The Maya of the Yucatan have long been drawn into the Mexican state's attempt to create modern Mexican citizens (mestizos). At the same time, they have contended with globalization pressures, first with hemp production and more recently with increased tourism and the fast-growing influence of American-based evangelical Protestantism. Despite these pressures to turn Maya into mestizo, the citizens of the small town of Maxcanu have used subtle forms of resistance-humor, satire, and language-to maintain aspects of their traditional identity. Loewe offers a contemporary look at a Maya community caught between tradition and modernity. He skilfully weaves the history of Mexico and this particular community into the analysis, offering a unique understanding of how one local community has faced the onslaught of modernization.
Table of Contents
List of Figures and Tables Preface Acknowledgments Introduction: Nationalism, Mestizaje, and Anthropology Part 1. Organizing the Polity: Structures of Coercion and Control 1. A Town in Yucatan: Maxcanu in Historical and Economic Perspective 2. The Gremio System: The Social Organization of Religious Life 3. Making Maya into Mestizo: Identity, Difference, and Cultura regional mestiza Part 2. Critical Perspectives from Below 4. Yucatan's Dancing Pig's Head (Cuch): Parody as a Weapon 5. The Journey of Way Kot: Myth as Cultural Critique 6. Caught in the Spirit: Possession, Prophecy, and Resistance Conclusion: Linkages in the Global Economy Appendix: The Tale of Way Kot: Four Versions Glossary Notes References Index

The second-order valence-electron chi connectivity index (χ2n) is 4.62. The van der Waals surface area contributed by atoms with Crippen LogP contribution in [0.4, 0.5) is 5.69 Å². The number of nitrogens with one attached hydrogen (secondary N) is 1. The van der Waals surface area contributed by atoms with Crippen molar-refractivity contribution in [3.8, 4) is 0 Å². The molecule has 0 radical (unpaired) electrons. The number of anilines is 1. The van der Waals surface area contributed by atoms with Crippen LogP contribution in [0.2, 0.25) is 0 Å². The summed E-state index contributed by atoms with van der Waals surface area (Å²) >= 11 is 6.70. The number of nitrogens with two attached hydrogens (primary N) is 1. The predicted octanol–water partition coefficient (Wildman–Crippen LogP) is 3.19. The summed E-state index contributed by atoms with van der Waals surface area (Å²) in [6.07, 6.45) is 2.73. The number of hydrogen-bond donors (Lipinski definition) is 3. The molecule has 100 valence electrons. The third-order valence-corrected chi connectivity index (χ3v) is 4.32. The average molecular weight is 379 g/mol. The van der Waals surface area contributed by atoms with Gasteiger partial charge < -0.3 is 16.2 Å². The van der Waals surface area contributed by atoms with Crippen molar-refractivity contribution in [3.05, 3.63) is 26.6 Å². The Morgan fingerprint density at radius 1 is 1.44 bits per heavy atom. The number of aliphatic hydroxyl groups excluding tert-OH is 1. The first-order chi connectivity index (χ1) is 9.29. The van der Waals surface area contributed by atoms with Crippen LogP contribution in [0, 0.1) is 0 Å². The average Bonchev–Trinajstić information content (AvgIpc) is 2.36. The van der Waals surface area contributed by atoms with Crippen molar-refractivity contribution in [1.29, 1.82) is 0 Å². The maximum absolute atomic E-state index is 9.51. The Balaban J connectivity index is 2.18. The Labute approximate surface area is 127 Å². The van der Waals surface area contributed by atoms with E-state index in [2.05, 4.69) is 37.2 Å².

Ronald Loewe is Professor of Anthropology at California State University, Long Beach. His work has been published in a number of journals, including the Journal of American Folklore, American Anthropologist, and Culture, Medicine, and Psychiatry. He is currently an editor of the journal Practicing Anthropologist.